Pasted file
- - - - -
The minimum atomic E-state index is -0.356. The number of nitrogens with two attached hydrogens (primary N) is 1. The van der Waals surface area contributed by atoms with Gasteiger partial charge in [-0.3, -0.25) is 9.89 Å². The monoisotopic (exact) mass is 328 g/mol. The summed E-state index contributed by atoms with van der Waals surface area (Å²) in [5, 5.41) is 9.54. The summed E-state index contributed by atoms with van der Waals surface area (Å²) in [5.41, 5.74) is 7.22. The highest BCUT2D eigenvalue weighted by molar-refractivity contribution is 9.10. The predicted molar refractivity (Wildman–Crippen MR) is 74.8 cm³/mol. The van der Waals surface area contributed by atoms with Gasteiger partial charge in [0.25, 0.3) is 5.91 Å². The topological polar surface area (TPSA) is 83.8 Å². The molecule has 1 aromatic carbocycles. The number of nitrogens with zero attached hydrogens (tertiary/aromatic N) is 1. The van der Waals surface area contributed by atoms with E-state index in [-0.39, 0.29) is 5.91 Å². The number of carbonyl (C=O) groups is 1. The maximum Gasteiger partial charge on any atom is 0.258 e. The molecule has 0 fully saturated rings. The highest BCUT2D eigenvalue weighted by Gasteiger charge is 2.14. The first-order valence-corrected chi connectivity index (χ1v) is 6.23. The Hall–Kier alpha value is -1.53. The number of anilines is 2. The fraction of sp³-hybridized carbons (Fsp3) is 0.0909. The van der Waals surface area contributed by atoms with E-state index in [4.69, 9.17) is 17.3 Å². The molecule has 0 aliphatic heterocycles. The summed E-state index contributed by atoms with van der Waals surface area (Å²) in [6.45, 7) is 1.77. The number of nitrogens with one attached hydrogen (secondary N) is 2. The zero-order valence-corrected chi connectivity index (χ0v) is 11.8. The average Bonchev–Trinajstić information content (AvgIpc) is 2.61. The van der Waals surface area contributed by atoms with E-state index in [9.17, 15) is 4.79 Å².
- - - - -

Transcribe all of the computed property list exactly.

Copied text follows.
The minimum atomic E-state index is -0.356. The number of nitrogens with two attached hydrogens (primary N) is 1. The van der Waals surface area contributed by atoms with Gasteiger partial charge in [-0.3, -0.25) is 9.89 Å². The monoisotopic (exact) mass is 328 g/mol. The summed E-state index contributed by atoms with van der Waals surface area (Å²) in [5, 5.41) is 9.54. The summed E-state index contributed by atoms with van der Waals surface area (Å²) in [5.41, 5.74) is 7.22. The highest BCUT2D eigenvalue weighted by molar-refractivity contribution is 9.10. The predicted molar refractivity (Wildman–Crippen MR) is 74.8 cm³/mol. The van der Waals surface area contributed by atoms with Gasteiger partial charge in [0.25, 0.3) is 5.91 Å². The topological polar surface area (TPSA) is 83.8 Å². The molecule has 1 aromatic carbocycles. The number of nitrogens with zero attached hydrogens (tertiary/aromatic N) is 1. The van der Waals surface area contributed by atoms with E-state index in [-0.39, 0.29) is 5.91 Å². The number of carbonyl (C=O) groups is 1. The maximum Gasteiger partial charge on any atom is 0.258 e. The molecule has 0 fully saturated rings. The highest BCUT2D eigenvalue weighted by Gasteiger charge is 2.14. The first-order valence-corrected chi connectivity index (χ1v) is 6.23. The Hall–Kier alpha value is -1.53. The number of anilines is 2. The fraction of sp³-hybridized carbons (Fsp3) is 0.0909. The van der Waals surface area contributed by atoms with E-state index in [4.69, 9.17) is 17.3 Å². The molecule has 0 aliphatic heterocycles. The summed E-state index contributed by atoms with van der Waals surface area (Å²) in [6.45, 7) is 1.77. The number of nitrogens with one attached hydrogen (secondary N) is 2. The zero-order valence-corrected chi connectivity index (χ0v) is 11.8. The average Bonchev–Trinajstić information content (AvgIpc) is 2.61. The van der Waals surface area contributed by atoms with E-state index in [9.17, 15) is 4.79 Å².